Symposium: Not Your Father’s First Amendment
This daylong symposium brought together leading scholars and practitioners to explore the possibilities of an inclusive First Amendment for an era of advancing racial and gender equality, political polarization, and technological interconnectedness. Panelists addressed the following questions: Can the First Amendment transcend its origins and adapt to current conditions and dilemmas? Has the First Amendment become an obstacle? Or is the First Amendment good enough, despite the limitations of its original authors’ and mid-twentieth century interpreters’ viewpoints?
Keynote Speaker: Genevieve Lakier, Assistant Professor of Law, University of Chicago Law School
Professor Lakier is an expert in First Amendment law, whose writing explores the connections between culture and law. An Assistant Professor at the University of Chicago Law School, she recently published Imagining an Antisubordinating First Amendment in the Columbia Law Review, in which she explores the shift in the First Amendment’s political economy and how the modern formal approach of the Court tends to favor “the powerful and the propertied” over “the marginalized and the disenfranchised.”
Panel 1: The Freedom of Speech and the Equality of Citizenship
First Amendment doctrine, as it was developed in cases like Whitney v. California, was grounded on the belief that “discussion affords ordinarily adequate protection against the dissemination of noxious doctrine.” An array of new social movements including Black Lives Matter and #MeToo increasingly challenge that assumption, arguing that this faith underappreciates the significant harm and violence inflicted by hateful speakers and their speech. In doing so, like voices in the past, they and their fellow LGBTQ activists invite us to reimagine how the freedom of speech can be reconciled with constitutional commitments to equal citizenship.
Panel 2: The First Amendment and the Press in the Digital Age
The First Amendment’s answer to harmful or destructive speech has always been more speech, but is this premise sustainable? Nowhere is this tension more pronounced than in debates surrounding freedom of the press. As the media faces attacks from within and without, is it time to reconsider our faith in the marketplace of ideas?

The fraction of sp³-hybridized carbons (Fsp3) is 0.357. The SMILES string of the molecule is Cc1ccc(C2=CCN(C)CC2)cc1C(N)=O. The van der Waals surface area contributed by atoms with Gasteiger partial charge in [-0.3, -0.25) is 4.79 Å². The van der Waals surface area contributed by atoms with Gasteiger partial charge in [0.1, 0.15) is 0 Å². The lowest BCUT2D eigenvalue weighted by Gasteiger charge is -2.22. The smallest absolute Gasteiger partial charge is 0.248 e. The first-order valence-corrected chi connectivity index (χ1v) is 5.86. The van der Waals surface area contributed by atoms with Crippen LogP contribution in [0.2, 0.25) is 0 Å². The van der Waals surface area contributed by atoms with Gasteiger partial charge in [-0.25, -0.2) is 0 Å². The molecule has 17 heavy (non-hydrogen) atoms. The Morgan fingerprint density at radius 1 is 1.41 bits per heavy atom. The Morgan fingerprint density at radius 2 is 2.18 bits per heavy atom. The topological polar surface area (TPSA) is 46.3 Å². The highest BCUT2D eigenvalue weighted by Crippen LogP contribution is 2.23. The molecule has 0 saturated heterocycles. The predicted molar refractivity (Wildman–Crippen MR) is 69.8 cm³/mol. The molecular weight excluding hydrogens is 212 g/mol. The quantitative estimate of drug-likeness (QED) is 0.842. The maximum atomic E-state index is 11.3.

Panel 3: Economic Progressivism and the First Amendment
The foundations of the modern First Amendment emerged during the height of American progressivism. Today, however, the Supreme Court increasingly insists on an irreconcilable tension between the rights of the First Amendment and the goals of progressive economic policies. What accounts for why the First Amendment did not seem at odds with government regulation to promote equality in the period of its formation?
- Tabatha Abu El-Haj, Associate Professor of Law, Thomas R. Kline School of Law
- David Pozen, Professor of Law, Columbia Law School
- Sophia Lee, Professor of Law and History, University of Pennsylvania Law School
Panel 4: The Digital Age, the First Amendment, and the Future of Democracy
With the advances of the digital age have come an array of new methods of speech control, often employed by private individuals and organizations. As we are increasingly confronted with the Janus-faced nature of the Internet as a mode for free expression and the risks of private tyranny, it is worth asking whether First Amendment doctrine has the capacity to respond to these challenges. And what is in store for our democracy if it does not?
- Kate Klonick, Assistant Professor of Law, St. John’s University School of Law
- Amanda Shanor, Assistant Professor of Legal Studies and Business Ethics, Wharton School at the University of Pennsylvania
- Chapin Cimino, Professor of Law, Thomas R. Kline School of Law
- Moderators: Matthew Schwartz and Michael Vuolo, Hosts of WAMU 88.5’s Unprecedented